Saturday, 7 December 2013

Donor recovery - is there a way back?

A while ago a friend of mine briefly explained her thoughts in relation to cancelling her Direct Debits to charity - and at the end she made the point that she had yet to be contacted by any of the charities.

To be honest I am a little hung up about reactivation because I do believe it is a neglected element of many supporter care programmes - I say supporter care, because we should care who is ceasing their financial support to us and also why.

So, I thought I would try this for myself and cancel some of the DDs that I have had in place for several years.  To these charities I am not a recent recruit to a high attrition channel so my behaviour is not expected statistically, no, I am a long-standing supporter - who gave generously and also for many years.  So what happened.

Charity 1:

Within a week of cancelling, I received a telephone call.  Polite, upbeat and very much leading with the fact that they could see that my DD was cancelled and whether that was a mistake?  It was a nice call but I felt it was interesting that the starting point was that it had somehow been an error - when I had actively cancelled the DD with my bank.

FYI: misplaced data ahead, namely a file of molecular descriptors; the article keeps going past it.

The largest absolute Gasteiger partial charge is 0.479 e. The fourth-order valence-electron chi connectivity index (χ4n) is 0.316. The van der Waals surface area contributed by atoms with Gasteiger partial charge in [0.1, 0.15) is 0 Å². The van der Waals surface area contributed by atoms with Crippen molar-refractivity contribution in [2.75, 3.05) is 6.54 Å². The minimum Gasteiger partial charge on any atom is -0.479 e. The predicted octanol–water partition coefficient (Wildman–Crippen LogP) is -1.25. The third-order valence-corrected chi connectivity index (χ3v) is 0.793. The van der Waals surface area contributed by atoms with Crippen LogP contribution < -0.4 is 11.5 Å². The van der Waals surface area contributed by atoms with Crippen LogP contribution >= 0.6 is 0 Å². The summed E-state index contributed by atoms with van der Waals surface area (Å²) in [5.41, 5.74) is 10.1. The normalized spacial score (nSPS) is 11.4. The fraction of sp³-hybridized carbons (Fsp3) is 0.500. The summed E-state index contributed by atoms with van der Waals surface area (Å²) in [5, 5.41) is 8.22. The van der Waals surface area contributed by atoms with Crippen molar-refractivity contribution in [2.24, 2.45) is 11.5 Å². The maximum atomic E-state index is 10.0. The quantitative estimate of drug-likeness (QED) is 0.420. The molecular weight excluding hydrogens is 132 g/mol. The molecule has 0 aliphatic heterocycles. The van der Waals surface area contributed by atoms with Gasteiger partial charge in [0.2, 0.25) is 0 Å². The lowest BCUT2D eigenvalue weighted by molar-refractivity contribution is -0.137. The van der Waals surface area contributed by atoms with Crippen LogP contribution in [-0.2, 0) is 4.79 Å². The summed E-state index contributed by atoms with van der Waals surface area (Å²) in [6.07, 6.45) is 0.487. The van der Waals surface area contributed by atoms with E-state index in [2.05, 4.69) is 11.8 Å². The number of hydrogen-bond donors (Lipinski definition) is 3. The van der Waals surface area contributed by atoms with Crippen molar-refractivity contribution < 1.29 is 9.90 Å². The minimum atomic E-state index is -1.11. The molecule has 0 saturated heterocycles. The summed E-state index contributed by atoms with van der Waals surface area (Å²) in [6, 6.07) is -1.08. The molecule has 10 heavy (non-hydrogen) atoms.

BACS error codes are numerous and quite granular - and cancelled at bank is a clear  and probably a frequently seen code.  So would it be rude to actually say what is seen?  I see that you cancelled your support to us - would you mind telling me why or if there is anything we could do to help you continue your support? Or something to that effect.

I say this as for many recovery calls and approaches - there is an inherent problem that unless you find out why someone has cancelled to ascertain if your organisation has specifically failed the person you are purely offering the same again. Whether good, bad or indifferent.  Is that really an approach that would engender reactivation for longer than the length of the telephone call?  I am not sure it is to be fair.

Charity 2:

I received a letter - probably 10 days after the payment was due - it was a standard admin letter - providing me with tick boxes of my intention - either to resume payment or to indicate that I did
intend to leave.

It was an okay letter to be contained a warm thanks for my support until now - and then gave me some tick boxes to tick to indicate if the reason for my cancellation was due to 'too many mailings' or that charity x had upset me somehow.  Again, all very useful but there was something quite fait accompli about the whole thing.  Almost as though they knew it wouldn't work.

So the question is, is it worth trying to win people back and the bigger question is if you do for how long will they keep giving?

I can't answer that for sure, but what I do believe is that we have more chance of success if we find out what the problem is and if we are ultimately at fault rather than blaming the bank or assuming it is an error. We may as a result learn some invaluable insight, and be able to do something about it.  Better than not knowing and carrying on regardless.

Thanks as ever for stopping by.